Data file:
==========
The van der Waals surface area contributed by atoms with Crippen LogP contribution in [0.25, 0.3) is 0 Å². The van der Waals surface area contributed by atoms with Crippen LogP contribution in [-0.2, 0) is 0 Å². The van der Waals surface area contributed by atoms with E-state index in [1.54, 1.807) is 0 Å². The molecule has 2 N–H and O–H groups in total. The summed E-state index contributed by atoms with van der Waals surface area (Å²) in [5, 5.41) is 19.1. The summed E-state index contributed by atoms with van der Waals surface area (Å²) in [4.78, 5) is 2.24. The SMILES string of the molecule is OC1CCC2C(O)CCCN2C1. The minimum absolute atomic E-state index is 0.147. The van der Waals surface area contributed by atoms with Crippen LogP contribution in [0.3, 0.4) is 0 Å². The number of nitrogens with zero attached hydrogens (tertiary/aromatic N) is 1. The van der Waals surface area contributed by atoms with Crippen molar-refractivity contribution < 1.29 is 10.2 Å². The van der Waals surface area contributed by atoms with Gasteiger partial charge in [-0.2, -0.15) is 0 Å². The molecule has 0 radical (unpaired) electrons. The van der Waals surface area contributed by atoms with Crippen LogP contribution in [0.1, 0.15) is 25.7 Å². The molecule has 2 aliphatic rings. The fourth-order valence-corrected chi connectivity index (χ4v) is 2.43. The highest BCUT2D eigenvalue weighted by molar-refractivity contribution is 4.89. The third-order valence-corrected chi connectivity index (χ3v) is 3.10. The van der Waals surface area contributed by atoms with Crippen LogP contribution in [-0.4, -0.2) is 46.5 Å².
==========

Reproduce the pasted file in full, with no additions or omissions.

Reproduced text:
The van der Waals surface area contributed by atoms with Crippen LogP contribution in [0.25, 0.3) is 0 Å². The van der Waals surface area contributed by atoms with Crippen LogP contribution in [-0.2, 0) is 0 Å². The van der Waals surface area contributed by atoms with E-state index in [1.54, 1.807) is 0 Å². The molecule has 2 N–H and O–H groups in total. The summed E-state index contributed by atoms with van der Waals surface area (Å²) in [5, 5.41) is 19.1. The summed E-state index contributed by atoms with van der Waals surface area (Å²) in [4.78, 5) is 2.24. The SMILES string of the molecule is OC1CCC2C(O)CCCN2C1. The minimum absolute atomic E-state index is 0.147. The van der Waals surface area contributed by atoms with Crippen LogP contribution in [0.3, 0.4) is 0 Å². The number of nitrogens with zero attached hydrogens (tertiary/aromatic N) is 1. The van der Waals surface area contributed by atoms with Crippen molar-refractivity contribution < 1.29 is 10.2 Å². The van der Waals surface area contributed by atoms with Gasteiger partial charge in [-0.2, -0.15) is 0 Å². The molecule has 0 radical (unpaired) electrons. The van der Waals surface area contributed by atoms with Crippen LogP contribution in [0.1, 0.15) is 25.7 Å². The molecule has 2 aliphatic rings. The fourth-order valence-corrected chi connectivity index (χ4v) is 2.43. The highest BCUT2D eigenvalue weighted by molar-refractivity contribution is 4.89. The third-order valence-corrected chi connectivity index (χ3v) is 3.10. The van der Waals surface area contributed by atoms with Crippen LogP contribution in [-0.4, -0.2) is 46.5 Å².